in which such killing shall not be excusable homicide or murder, according to the
provisions of this chapter, is manslaughter, a felony of the second degree, punishable
as provided in ' 775.082, ' 775.083, or ' 775.084.
Fl. St. ' 782.07
"Culpable negligence," as an element of manslaughter, occurs when the killer recklessly
or wantonly disregards the safety of another and, therefore, fulfills the Commissioner's
definition of "intentional." Florida law has long defined the "culpable negligence"
element of a manslaughter conviction as reckless indifference to rights of others
that is equivalent to an intentional violation. Florida courts have continued to define
culpable negligence as such wantonness or recklessness or grossly careless disregard
of the safety and welfare of the public, or that reckless indifference to the rights
of others, which is equivalent to an intentional violation of them.
The facts of the case you have presented to us would support a finding that Donald
S~ was convicted of an act in the nature of a felony of intentionally causing his
wife's death. The facts are that on January 1, 1979, the body of Elizabeth S~ was
found in a secluded area near Vero Beach, Florida. Ms. S~'s body was dressed in jeans
and a sweatshirt, and covered by a cloth laundry bag. Her body was wrapped in two
plastic trash bags and bound from her neck to her feet. An autopsy showed Ms. S~ had
been strangled with a pair of pantyhose.
The police interviewed Donald S~ on January 1st, when he told them he had not seen
his wife since the preceding evening but had not reported her missing. Donald S~ repeatedly
told investigators he had searched for his wife in the Orlando area, but suggested
the police look at the airport. On January 2nd, police found Ms. S~'s car at the airport.
Police searched the S~ home and found her car keys, wallet, driver's license, and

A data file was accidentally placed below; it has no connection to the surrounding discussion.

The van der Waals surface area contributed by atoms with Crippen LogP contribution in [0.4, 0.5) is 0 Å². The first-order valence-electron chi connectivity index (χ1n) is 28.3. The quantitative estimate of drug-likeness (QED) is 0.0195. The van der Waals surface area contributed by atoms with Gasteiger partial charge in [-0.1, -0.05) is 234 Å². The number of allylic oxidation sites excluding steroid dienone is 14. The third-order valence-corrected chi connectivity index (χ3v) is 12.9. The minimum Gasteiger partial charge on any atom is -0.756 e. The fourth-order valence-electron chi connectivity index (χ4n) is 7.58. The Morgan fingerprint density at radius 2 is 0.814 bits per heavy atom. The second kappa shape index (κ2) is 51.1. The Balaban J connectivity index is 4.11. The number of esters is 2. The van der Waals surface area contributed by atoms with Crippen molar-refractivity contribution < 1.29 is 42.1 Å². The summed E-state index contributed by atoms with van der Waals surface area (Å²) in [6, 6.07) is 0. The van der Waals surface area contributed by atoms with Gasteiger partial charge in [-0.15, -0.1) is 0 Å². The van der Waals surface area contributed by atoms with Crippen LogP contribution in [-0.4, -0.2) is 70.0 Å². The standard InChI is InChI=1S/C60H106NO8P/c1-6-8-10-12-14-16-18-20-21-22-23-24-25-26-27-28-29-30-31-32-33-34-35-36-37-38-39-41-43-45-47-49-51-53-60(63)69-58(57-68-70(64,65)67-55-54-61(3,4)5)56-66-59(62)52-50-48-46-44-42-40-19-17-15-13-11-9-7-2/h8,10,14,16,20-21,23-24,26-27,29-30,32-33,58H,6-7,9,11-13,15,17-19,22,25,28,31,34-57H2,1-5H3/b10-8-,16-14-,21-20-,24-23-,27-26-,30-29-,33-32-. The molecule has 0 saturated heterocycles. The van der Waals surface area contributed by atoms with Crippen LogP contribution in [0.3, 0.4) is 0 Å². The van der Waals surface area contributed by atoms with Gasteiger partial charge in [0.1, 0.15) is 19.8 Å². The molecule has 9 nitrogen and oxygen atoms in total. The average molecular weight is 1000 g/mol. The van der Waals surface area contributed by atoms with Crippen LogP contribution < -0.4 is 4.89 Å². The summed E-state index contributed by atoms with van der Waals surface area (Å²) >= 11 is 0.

credit cards. Investigators also found large plastic trash bags in the garage that
were similar trash bags found in the trunk of Ms. S~'s car. There was blood on the
floor in the home's Florida room, leading into the garage, and in the garage.
Donald S~ took a polygraph test on January 3rd. The polygraph operator concluded that
Donald S~ was being deceptive in response to vital questions. The polygraph operator
was "sure" Donald S~ was involved in Ms. S~'s death.
On January 16, 1979, Donald S~ confessed to the murder of Elizabeth S~. Donald S~
stated that he slapped his wife in the throat after she continued to "nag" him. After
striking her, Donald S~ wrapped pantyhose around her neck, tied her in rope, placed
her in bags, and dumped her body in Vero Beach. Donald S~ then drove Ms. S~'s vehicle
to the Orlando airport and hitchhiked home to make it appear as though she was murdered
by someone else. Donald S~ was charged with second degree murder for strangling and
suffocating his wife and ultimately pled guilty to manslaughter by culpable negligence.
Donald S~ was sentenced to five years in prison and ten years on probation. It is
our legal opinion that the facts of this case would support a finding that Donald
S~ should have been precluded from receiving widower's benefits on his wife's account.